Latvia. Latvia's relationship with Russia was further
complicated during the year, while ties with the United
States were strengthened.
countryaah, Latvia President Vaira Vīke-Freiberga accepted his Russian
colleague Vladimir Putin's invitation to attend Moscow in
May at the 60th anniversary of the Soviet Union's victory
over Nazi Germany in World War II. The decision was
applauded by the Kremlin, until it became clear that
Vīke-Freiberga intended to use the invitation to carry out
L's vision of history: the defeat of Nazi Germany was
followed in the Baltic by new terror during the Soviet
occupation. Vīke-Freiberga sent a declaration of this to
heads of state and government, and she demanded Russia's
recognition that the Baltics were illegally occupied by the
Soviet Union. Latvia received support from the EU, but the
Kremlin reacted angrily and reiterated its previous position
that the Baltic countries joined the Soviet Union by mutual
Moscow was also annoyed that US President George W. Bush,
on his way to the 60th anniversary celebration in Moscow,
chose to visit Latvia, explaining that the Soviet occupation of
the Baltics was "one of history's worst crimes." Bush met in
the Riga Presidents of the three Baltic NATO countries, all
of whom supported the US invasion of Iraq and who have their
own troops there. The fact that the summit was held in Riga
was seen as a political success for Latvia's president.
Russia promised at the 60th anniversary in Moscow to sign
the border agreement that Latvia has been waiting for for years.
But the Kremlin backed down since the Latvian government
added a political declaration that Moscow perceived as
territorial claims on Russia. President Vīke-Freiberga
considered the declaration unnecessary and criticized his
own government for having destroyed the signing of the
During the year, the Latvia and Swedish governments ended up
on a collision course on how to interpret the EU's free
movement of labor and services. The Swedish government
supported the trade union Byggnads, which had put a Latvian
construction company in the block because it refused to sign
a Swedish collective agreement. The blockade led to the
company giving up and its workers returning to Latvia, where the
government saw Sweden's actions as a violation of EU rules
on free movement across borders. The Labor Court in Sweden
granted Byggnads the right, but the case was taken to the EU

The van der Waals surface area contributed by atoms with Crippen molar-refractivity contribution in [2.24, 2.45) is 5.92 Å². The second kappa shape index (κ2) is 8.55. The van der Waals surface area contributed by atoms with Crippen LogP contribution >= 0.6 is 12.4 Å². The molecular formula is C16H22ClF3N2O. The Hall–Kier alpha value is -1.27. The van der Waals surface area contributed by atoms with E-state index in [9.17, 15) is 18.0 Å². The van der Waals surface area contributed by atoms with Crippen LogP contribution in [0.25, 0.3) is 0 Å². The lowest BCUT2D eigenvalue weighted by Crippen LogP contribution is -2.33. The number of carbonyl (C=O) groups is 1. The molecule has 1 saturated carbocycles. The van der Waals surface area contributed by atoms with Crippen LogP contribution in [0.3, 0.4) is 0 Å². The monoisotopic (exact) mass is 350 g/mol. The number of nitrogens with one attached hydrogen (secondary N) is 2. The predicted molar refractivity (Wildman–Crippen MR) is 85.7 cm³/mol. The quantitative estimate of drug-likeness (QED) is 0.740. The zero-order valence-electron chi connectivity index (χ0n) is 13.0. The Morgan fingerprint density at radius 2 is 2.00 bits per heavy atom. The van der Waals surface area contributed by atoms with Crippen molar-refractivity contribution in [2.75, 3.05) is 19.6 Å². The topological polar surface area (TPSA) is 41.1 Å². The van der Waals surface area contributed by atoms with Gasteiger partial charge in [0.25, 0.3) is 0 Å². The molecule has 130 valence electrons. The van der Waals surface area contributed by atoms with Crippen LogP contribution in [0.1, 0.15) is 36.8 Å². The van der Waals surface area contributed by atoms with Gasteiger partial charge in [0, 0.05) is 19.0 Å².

court, where the treatment can take several years.
Figures during the year showed that Latvia in 2004 had the
highest economic growth in the EU, when GDP grew by 8.5%. At
the same time, Latvia was the poorest country in the EU with the
lowest per capita GDP, 42% of the average.
The new era - a new center-right party led by Einars
Repše - became the big winner of the parliamentary elections
in October 2002, when it gained 23.9% of the vote. It
immediately began negotiations with other right-wing parties
to form a coalition government. Repše is distinguished by
becoming Governor of the National Bank of Latvia at the age
of just 30 years. He stated that he would fight corruption
at the government level, considered by the anti-corruption
organization Transparency International to be the worst in
In August 2003, the United States discontinued its
military assistance to Latvia as a result of the
government's refusal to sign an agreement to grant U.S.
citizens immunity from being brought before the
International Criminal Court (ICC) for genocide, crimes
against humanity and war crimes.
On 20 September 2003, a referendum was held on Latvia's
accession to the EU. 67% voted in favor, while 32.3% voted
against. In particular, the arguments for inclusion were
that the country was unable to cope alone and that accession
to the EU would become a definitive manifestation in favor
of democracy and rupture with the past as part of the Soviet
Union. The campaign against admission, in particular, struck
at nationalist, autonomous and that admission would transfer
supremacy to Brussels, only 13 years after it was abandoned
in Moscow. With the massive backing, Latvia and 9 other
Eastern European countries joined the EU on 1 May 2004.
Prime Minister Einars Repše was forced to resign in
February 2004 after the government coalition disbanded in
September 2003. Immediately following the implementation of
the EU referendum, 3 of the 4 parties in the Repše coalition
accused of ruling on the basis of «threats and lies ».
President Vaira Vīke-Freiberga appointed Indulis Emsis of
the Bond Alliance as new Prime Minister.